Varsha Thebo

Varsha Thebo: Humanitarian, Girls’ Education Advocate, Student

What did you do this Summer?! This will be the question everyone asks once you get back to school and/or work in August. What would your response be?

Summer, for many people, is a time for a break; to relax, spend time with loved ones, and/or travel to exotic and/or new locations on vacation. However, for many people around the world, especially those in remote and rural areas, summer is like any other time of the year. With the exception of a possible change in weather, it’s another season to contend with a life that lacks adequate resources and opportunities to thrive.

This week, our Strong Enough Girl is an extraordinary young lady who has chosen to spend her summer giving back to her community by championing the cause of girl empowerment and world peace. Varsha Thebo is a 22-year old rising Senior (4th year) at Agnes Scott College in Decatur, Georgia, USA. She is from Mirpurkhas, Pakistan and very passionate about making an impact in her community and around the world.

Here is Varsha’s #StrongEnough story:

  1. Tell us about (describe) yourself.

Although born and brought up in a small village in Pakistan, I grew as a person in many different places around the globe in the company of a lot of amazing people. I am a Public Health and Literature student at a wonderful liberal arts college in the States called Agnes Scott. I am also the founder/director of Sarti (Sindhi word for a friend), a series of informal study circles in the rural areas of Sindh, Pakistan to create health, education and political awareness among young women. As the only Pakistani representative chosen by the UNAI/UNHATE Foundation, I am working on a project to promote peace and interfaith harmony among the school kids in Sindh. I am also a fellow at Qatar Foundation and working on the education rights and social integration of the transgender communities in South and East Asia.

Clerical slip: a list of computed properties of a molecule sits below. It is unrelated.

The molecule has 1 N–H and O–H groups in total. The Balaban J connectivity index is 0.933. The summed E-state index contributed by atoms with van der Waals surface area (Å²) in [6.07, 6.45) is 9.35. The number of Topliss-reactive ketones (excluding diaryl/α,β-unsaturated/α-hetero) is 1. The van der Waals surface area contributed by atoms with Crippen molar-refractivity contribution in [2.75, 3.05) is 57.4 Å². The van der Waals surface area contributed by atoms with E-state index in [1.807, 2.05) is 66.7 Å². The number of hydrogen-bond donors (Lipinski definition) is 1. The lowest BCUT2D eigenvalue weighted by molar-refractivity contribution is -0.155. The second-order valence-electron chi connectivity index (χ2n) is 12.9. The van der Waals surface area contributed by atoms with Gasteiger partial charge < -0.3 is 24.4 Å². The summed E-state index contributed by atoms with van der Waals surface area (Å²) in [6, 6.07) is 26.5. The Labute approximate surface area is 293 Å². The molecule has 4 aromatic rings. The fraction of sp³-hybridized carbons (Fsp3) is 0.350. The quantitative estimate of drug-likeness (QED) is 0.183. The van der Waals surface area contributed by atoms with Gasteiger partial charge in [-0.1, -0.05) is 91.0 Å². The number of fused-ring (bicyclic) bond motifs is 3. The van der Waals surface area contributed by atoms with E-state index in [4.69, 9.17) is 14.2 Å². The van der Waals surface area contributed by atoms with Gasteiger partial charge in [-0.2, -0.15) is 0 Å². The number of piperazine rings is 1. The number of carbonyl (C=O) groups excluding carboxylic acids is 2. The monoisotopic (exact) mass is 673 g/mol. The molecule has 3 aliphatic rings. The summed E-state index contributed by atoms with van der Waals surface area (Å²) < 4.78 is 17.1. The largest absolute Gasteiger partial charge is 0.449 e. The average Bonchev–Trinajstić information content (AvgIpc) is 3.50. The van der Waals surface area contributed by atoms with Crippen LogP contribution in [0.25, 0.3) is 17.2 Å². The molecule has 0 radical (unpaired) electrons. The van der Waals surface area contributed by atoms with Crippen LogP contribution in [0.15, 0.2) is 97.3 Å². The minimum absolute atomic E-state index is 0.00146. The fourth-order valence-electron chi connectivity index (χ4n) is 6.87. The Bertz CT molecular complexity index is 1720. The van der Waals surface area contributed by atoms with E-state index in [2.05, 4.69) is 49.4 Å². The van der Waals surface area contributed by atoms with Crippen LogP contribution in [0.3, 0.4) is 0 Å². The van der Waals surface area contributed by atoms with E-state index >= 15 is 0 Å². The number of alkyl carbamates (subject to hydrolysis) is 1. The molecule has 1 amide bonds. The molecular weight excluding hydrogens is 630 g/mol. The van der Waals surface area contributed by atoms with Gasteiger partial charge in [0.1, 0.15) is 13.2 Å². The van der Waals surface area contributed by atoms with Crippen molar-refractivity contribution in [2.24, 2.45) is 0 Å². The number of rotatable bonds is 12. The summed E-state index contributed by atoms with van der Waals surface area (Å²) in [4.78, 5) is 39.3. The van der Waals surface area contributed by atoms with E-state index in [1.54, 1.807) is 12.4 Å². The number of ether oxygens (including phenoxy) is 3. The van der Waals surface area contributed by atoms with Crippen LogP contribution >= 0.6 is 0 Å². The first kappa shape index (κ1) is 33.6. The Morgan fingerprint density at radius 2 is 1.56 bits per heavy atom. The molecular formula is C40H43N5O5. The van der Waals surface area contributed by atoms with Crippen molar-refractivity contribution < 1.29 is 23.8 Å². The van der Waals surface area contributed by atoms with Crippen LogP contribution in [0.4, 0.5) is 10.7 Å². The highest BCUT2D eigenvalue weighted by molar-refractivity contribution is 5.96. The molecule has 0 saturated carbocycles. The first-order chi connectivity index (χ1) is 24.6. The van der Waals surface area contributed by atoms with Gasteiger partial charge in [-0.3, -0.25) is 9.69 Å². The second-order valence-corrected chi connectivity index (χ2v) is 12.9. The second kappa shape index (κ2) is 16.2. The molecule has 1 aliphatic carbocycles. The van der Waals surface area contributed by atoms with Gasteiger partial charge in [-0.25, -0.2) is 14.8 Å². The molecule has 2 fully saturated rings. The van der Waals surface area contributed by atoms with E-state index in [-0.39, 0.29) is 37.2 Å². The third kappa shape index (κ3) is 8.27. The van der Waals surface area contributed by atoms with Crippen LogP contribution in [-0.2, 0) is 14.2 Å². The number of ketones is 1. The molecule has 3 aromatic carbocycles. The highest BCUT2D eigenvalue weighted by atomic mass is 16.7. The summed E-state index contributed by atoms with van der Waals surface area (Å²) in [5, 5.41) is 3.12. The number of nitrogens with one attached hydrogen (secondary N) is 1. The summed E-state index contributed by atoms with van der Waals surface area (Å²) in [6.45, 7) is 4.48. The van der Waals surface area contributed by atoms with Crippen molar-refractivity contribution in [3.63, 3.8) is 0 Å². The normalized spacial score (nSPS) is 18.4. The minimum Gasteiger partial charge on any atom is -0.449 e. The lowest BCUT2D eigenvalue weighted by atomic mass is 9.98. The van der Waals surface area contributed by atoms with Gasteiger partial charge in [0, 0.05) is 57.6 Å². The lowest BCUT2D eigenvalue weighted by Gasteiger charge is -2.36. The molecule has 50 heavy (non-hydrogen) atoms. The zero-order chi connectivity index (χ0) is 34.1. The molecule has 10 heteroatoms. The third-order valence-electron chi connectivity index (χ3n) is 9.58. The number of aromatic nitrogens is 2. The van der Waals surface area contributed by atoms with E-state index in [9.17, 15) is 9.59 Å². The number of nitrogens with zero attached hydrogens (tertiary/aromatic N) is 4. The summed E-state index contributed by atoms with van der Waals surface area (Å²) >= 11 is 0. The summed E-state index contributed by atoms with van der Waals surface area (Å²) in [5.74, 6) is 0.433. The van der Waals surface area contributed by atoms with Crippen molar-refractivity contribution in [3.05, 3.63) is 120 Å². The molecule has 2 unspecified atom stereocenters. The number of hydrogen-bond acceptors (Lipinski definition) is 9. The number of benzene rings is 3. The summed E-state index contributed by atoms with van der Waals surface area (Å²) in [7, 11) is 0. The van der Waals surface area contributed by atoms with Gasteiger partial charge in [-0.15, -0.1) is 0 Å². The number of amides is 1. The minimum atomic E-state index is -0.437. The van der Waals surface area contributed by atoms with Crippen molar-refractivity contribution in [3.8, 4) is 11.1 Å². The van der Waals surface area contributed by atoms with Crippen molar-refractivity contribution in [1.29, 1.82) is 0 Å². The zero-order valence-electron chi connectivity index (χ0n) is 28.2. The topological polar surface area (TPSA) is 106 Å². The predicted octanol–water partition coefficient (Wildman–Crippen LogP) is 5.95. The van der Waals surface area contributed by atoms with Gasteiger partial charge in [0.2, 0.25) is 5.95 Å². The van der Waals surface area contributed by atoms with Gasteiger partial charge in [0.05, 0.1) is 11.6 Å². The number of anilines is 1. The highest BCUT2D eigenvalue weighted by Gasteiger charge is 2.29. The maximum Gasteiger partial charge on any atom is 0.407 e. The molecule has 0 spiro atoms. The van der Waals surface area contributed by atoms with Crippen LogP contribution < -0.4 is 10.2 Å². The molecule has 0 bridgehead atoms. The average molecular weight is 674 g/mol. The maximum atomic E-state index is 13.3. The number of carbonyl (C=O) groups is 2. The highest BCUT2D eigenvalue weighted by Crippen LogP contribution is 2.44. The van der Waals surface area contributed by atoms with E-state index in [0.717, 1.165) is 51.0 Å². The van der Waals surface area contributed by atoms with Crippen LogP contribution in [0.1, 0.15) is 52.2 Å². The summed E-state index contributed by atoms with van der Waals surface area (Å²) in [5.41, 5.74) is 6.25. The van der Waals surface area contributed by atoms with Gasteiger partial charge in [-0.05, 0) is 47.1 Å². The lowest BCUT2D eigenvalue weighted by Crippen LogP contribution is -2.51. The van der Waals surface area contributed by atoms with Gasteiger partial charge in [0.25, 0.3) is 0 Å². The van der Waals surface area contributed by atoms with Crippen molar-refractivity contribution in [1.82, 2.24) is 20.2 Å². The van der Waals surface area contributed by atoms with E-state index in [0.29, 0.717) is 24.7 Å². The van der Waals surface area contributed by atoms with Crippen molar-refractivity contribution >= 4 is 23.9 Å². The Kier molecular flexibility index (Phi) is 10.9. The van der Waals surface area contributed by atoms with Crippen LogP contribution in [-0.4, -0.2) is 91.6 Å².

1. What are your hobbies (things you enjoy doing)?

I am an astronomy and NASA-geek and love watching Carl Sagan’s cosmos series whenever I find time and better internet connection, of course. I also love exploring South Asian literature. I enjoy writing personal blogs and letters to my friends. However, these days, traveling is what I enjoy doing the most.

  1. What activities are you involved with in your community?